The Team Banggi Story: Yolanda & Beyond
“The real hero is always a hero by mistake”
– Umberto Eco
Dr. Evangeline Cua, called Banggi by her friends, did not plan to be a hero. She only knew that she wanted to be a doctor. She knew it by the age of twelve. She was so sure about it she also knew that she wanted to be a surgeon. So in 1996, despite the silent protestations of her father about going to a medical school in Iloilo, she packed her things and travelled all the way from Catarman, Northern Samar, to take the entrance test at the West Visayas State University College of Medicine. Cebu medical schools were more expensive at the time so, despite the distance, Iloilo was a wiser choice.
Having been born to a midwife mother who served as the Municipal Nutrition Officer in San Roque, Northern Samar, Banggi was no stranger to a life of service or to a life dedicated to health and medical practice. She shared the interest with her siblings: of the five of them, another also became a doctor, and one became a nurse.
Banggi joined her first medical missions when she was doing her post graduate internship. But it was only by a stroke of luck — or unluck — that she would organize her own medical mission.
When Yolanda (international name Haiyan) struck the easternmost board of the Philippines in November 8, 2013, Banggi became worried about her brother who was working as a police officer in Tacloban. Her nurse sister was actually also there just to visit the brother; she arrived in Tacloban two days before Yolanda. Banggi made the resolve to go there to check on the two, as well as other members of her family. She thought that since she was going there anyway, it would also just be right for her to volunteer her services as a doctor. Medical personnel were badly needed in the hardest-hit areas in Samar & Leyte according to the news. She tried to contact some organizations to volunteer but got disappointed when they required her to first submit her credentials. That was when she decided to call for volunteers to join her in her trip which was to become the first Team Banggi medical mission.
Help comes but with a few glitches
The moment Banggi posted her call for volunteers and donations of surgical supplies for the medical mission to Tacloban on Facebook, a number responded by making donations, while others shared her post. The donations started to reflect on her account. Friends also referred her to contacts who signified their willingness to help. So the first team was organized and Team Banggi travelled to from Iloilo on November 11, 2013, 3 days after Yolanda struck.
The first medical mission came through not without glitches. Banggi shares that the team actually ran into a number of problems. First, they were not able to immediately fly from Cebu to Tacloban as commercial flights still did not resume then and that they were told that there were no more slots or seats left for those that who wanted to take the C130 plane. Second, three of the boxes full of medical and surgical supplies they brought to Cebu got lost. Banggi shares that they have no idea where the boxes went until now.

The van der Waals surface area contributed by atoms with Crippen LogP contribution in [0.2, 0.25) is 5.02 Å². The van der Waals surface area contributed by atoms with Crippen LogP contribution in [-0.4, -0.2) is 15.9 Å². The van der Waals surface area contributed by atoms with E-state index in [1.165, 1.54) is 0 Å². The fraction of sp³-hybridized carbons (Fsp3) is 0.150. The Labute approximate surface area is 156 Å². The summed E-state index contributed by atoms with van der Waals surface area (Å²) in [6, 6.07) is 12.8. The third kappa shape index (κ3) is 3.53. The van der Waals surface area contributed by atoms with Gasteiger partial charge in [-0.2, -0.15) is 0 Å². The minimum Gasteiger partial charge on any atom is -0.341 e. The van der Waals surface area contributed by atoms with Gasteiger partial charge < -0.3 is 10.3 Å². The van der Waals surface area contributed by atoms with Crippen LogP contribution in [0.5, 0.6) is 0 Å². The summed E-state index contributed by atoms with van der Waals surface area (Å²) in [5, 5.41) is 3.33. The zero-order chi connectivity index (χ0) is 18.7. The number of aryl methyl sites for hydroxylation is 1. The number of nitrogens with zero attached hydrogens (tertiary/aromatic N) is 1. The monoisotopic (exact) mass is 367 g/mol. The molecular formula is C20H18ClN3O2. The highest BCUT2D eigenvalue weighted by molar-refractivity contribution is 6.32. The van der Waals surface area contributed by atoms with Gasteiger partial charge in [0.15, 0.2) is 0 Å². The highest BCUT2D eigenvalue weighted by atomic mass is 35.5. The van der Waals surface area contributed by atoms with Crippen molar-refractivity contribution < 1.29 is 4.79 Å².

Still, despite the glitches, Team Banggi successfully made it to Tacloban and conducted the first medical mission serving around a thousand patients. It was the first local private initiative to dispatch a medical team to Tacloban. Ten days after Banggi posted her call for volunteers and donations, more and more doctor and nurses enlisted, and the donations for the cause breached the half million pesos mark. So a second medical mission was scheduled and pushed through. And then a third, then a fourth.
Thousands served, services worth millions
Team Banggi made a total of four trips to Tacloban between November and December, 2013, serving more than three thousand patients. When several medical teams were already heading their way to Tacloban, Banggi decided to adjust the focus of Team Banggi efforts to other areas which were similarly ravaged by Yolanda but had fewer volunteers and donations coming in.
Missions to Mambusao and Pilar, both in Capiz, were organized and executed in January 2014. A mission to Talalora, Samar, was done in March. Team Banggi got invited to Ifugao Province in April. And they also went to one of the more remote but beautiful islands in Palawan, Linapacan Island.
In a span of less than a year, Team Banggi served a total of 5,161 patients with only about thirty volunteers. With a working fund of around one million pesos — all from donations — Team Banggi was able to render medical and surgical services worth more than 3 million pesos.
In search of heroes
Team Banggi returned to Tacloban on November 8, 2014 and conducted a medical mission in in the anniversary of Yolanda. The team has conducted another mission in Tibiao, Antique, the following week.
Team Banggi still continuously receives invitations for the conduct of medical missions especially in remote barangays and even islands. For these medical missions to push through, Team Banggi still welcomes donations especially of amounts that will cover the logistical requirements of the missions. Donors may contact Dr. Banggi Cua for more details on how to donate.